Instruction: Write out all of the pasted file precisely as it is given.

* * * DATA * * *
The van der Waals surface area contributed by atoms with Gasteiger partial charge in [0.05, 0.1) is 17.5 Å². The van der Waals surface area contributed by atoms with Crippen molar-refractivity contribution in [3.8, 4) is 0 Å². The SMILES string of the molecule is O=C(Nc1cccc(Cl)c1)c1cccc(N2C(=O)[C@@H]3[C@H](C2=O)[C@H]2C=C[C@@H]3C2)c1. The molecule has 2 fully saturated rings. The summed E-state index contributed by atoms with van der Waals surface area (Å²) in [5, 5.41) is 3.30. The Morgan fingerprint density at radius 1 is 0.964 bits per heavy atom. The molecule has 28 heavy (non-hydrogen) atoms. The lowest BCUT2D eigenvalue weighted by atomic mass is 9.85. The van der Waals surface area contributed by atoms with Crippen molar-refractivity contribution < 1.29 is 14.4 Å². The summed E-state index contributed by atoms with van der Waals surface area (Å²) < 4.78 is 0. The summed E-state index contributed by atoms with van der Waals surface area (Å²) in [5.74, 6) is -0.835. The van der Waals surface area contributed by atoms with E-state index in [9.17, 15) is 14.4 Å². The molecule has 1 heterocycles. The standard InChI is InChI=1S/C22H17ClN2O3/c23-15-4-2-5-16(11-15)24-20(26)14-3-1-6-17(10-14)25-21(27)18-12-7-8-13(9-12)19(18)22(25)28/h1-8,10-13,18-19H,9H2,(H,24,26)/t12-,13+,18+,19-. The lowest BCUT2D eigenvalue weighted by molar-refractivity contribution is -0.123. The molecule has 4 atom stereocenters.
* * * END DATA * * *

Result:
The van der Waals surface area contributed by atoms with Gasteiger partial charge in [0.05, 0.1) is 17.5 Å². The van der Waals surface area contributed by atoms with Crippen molar-refractivity contribution in [3.8, 4) is 0 Å². The SMILES string of the molecule is O=C(Nc1cccc(Cl)c1)c1cccc(N2C(=O)[C@@H]3[C@H](C2=O)[C@H]2C=C[C@@H]3C2)c1. The molecule has 2 fully saturated rings. The summed E-state index contributed by atoms with van der Waals surface area (Å²) in [5, 5.41) is 3.30. The Morgan fingerprint density at radius 1 is 0.964 bits per heavy atom. The molecule has 28 heavy (non-hydrogen) atoms. The lowest BCUT2D eigenvalue weighted by atomic mass is 9.85. The van der Waals surface area contributed by atoms with Crippen molar-refractivity contribution < 1.29 is 14.4 Å². The summed E-state index contributed by atoms with van der Waals surface area (Å²) < 4.78 is 0. The summed E-state index contributed by atoms with van der Waals surface area (Å²) in [5.74, 6) is -0.835. The van der Waals surface area contributed by atoms with E-state index in [9.17, 15) is 14.4 Å². The molecule has 1 heterocycles. The standard InChI is InChI=1S/C22H17ClN2O3/c23-15-4-2-5-16(11-15)24-20(26)14-3-1-6-17(10-14)25-21(27)18-12-7-8-13(9-12)19(18)22(25)28/h1-8,10-13,18-19H,9H2,(H,24,26)/t12-,13+,18+,19-. The lowest BCUT2D eigenvalue weighted by molar-refractivity contribution is -0.123. The molecule has 4 atom stereocenters.